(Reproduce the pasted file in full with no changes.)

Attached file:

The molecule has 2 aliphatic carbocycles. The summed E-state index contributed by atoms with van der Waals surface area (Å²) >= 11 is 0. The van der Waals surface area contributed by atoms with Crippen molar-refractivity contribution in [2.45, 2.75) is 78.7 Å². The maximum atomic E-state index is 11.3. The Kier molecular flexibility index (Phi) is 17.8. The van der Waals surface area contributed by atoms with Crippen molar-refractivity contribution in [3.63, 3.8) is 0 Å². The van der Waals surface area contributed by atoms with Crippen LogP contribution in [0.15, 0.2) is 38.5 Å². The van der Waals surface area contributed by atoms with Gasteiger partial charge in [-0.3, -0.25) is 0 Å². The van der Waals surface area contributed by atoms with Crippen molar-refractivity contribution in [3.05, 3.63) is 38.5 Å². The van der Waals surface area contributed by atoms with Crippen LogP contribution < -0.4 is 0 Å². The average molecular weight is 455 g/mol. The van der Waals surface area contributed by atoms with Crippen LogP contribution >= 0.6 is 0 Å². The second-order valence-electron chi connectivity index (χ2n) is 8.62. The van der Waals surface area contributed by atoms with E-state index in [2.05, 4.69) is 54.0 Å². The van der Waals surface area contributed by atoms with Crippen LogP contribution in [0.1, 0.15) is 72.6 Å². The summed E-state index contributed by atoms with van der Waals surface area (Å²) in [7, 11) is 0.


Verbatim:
The molecule has 2 aliphatic carbocycles. The summed E-state index contributed by atoms with van der Waals surface area (Å²) >= 11 is 0. The van der Waals surface area contributed by atoms with Crippen molar-refractivity contribution in [2.45, 2.75) is 78.7 Å². The maximum atomic E-state index is 11.3. The Kier molecular flexibility index (Phi) is 17.8. The van der Waals surface area contributed by atoms with Crippen molar-refractivity contribution in [3.63, 3.8) is 0 Å². The van der Waals surface area contributed by atoms with Crippen LogP contribution in [0.15, 0.2) is 38.5 Å². The van der Waals surface area contributed by atoms with Gasteiger partial charge in [-0.3, -0.25) is 0 Å². The van der Waals surface area contributed by atoms with Crippen molar-refractivity contribution in [3.05, 3.63) is 38.5 Å². The van der Waals surface area contributed by atoms with Crippen LogP contribution < -0.4 is 0 Å². The average molecular weight is 455 g/mol. The van der Waals surface area contributed by atoms with Crippen LogP contribution >= 0.6 is 0 Å². The second-order valence-electron chi connectivity index (χ2n) is 8.62. The van der Waals surface area contributed by atoms with E-state index in [2.05, 4.69) is 54.0 Å². The van der Waals surface area contributed by atoms with Crippen LogP contribution in [0.1, 0.15) is 72.6 Å². The summed E-state index contributed by atoms with van der Waals surface area (Å²) in [7, 11) is 0.